He did not lose heart because, despite difficulties and struggles, he knew God finds pleasure in the preaching of Jesus Christ’s gospel. In other words, Paul realized (maybe he struggled to reach this point) that ministry was not about him or his performance or even his comfort. It was about preaching Christ faithfully, then relying on the Lord to work and accomplish his redemptive purposes.
But what happens when some who’ve received the Word through our ministries leave? It may be through painful exits of those we’ve loved and invested our lives in that the Lord has a work to accomplish in us.
One rash of departures showed me how much I wanted the congregation’s approval instead of the Lord’s. I needed that radical, inward change in disposition to endure long term in ministry. He may deepen dependence on him. He may teach us to love unconditionally. He may strip away vestiges of self-importance we didn’t realize lurked under the surface. He may order suffering so that we more faithfully empathize with those we shepherd.
It’s his ministry. Don’t lose heart. The Good Shepherd knows you.
Serve the Flock Entrusted to You
The remaining members who didn’t leave need your attentive shepherding. You can become easily distracted by departures. Your mind can become paralyzed, absorbed with those who left, and unconsciously miss out on the joy of pastoring. The congregation suffers, too, from a less-than-focused pastor. When the multitudes left, Jesus did not blink (John 6). Even some numbered as his disciples left, grumbling in the process. Jesus relied on the Father’s sovereign purposes, even in the departures (John 6:65). Without hesitation or complaint, he kept shepherding those who remained.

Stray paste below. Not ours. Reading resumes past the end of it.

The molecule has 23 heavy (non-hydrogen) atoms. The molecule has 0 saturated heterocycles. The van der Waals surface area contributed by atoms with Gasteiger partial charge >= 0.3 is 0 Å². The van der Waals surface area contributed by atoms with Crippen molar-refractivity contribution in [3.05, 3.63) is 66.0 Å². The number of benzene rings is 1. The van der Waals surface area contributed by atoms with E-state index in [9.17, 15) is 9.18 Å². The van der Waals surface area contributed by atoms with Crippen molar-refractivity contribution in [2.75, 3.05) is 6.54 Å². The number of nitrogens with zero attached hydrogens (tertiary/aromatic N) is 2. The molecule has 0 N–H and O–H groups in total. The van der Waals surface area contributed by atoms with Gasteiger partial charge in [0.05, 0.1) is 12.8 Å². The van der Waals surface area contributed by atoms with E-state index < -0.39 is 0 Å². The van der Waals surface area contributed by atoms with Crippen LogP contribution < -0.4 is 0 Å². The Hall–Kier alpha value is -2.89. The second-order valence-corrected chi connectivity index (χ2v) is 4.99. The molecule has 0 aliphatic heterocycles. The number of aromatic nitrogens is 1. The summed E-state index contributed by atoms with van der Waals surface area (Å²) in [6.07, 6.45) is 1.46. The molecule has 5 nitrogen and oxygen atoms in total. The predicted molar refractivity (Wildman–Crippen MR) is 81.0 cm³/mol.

A rash of departures showed me how much I wanted the congregation’s approval instead of the Lord’s.
I don’t minimize the pain of people leaving the church. Years ago, during a three-year period about 65 percent of our congregation left. It was hard. But I learned good lessons, and out of it, grew closer to those who remained. We picked up the pieces and moved ahead, much stronger in Christ, humbler about ministry, and more confident in the wise providence of the Lord. I learned to keep pastoring, keep giving myself to others in service, and keep trusting the Lord with the pains along the way.
Just as we encourage our congregation members to be quick to overlook offenses, we must overlook them too (Prov. 19:11). Bitterness over those wounding you—intentionally or not—will only intensify. Instead, in love, you can cover the sins done to you (1 Pet. 4:8). As you do so, pray—not with imprecatory pleas but with grace.
I grew close to a brother who, along with his family, attended our church the day we began. He became a leader, encourager, and friend. He was the first church member to visit the hospital right after our fourth child’s birth. One day he came in to tell me he was leaving. His reason: “You know I like to be around successful things; and this is not successful. I’m leaving.”
That was it. Ten years brushed off in a moment. God gave me the grace to forgive him and keep praying for him. In subsequent years, I’ve had opportunities to minister to his family. He’s reached out to encourage me. He had no biblical reason to leave. But he did. With that, I learned not to dwell on the past but press on with grace and kindness.
None of these practices comes naturally. Instead, they overflow from learning to find our deepest satisfaction in Jesus. While much joy can be found in serving our church members, he far exceeds what a church member can give us. We can easily expect more from them than God intends us to receive.
Shepherd the flock. Keep them in your heart. All the while, find that Jesus is enough.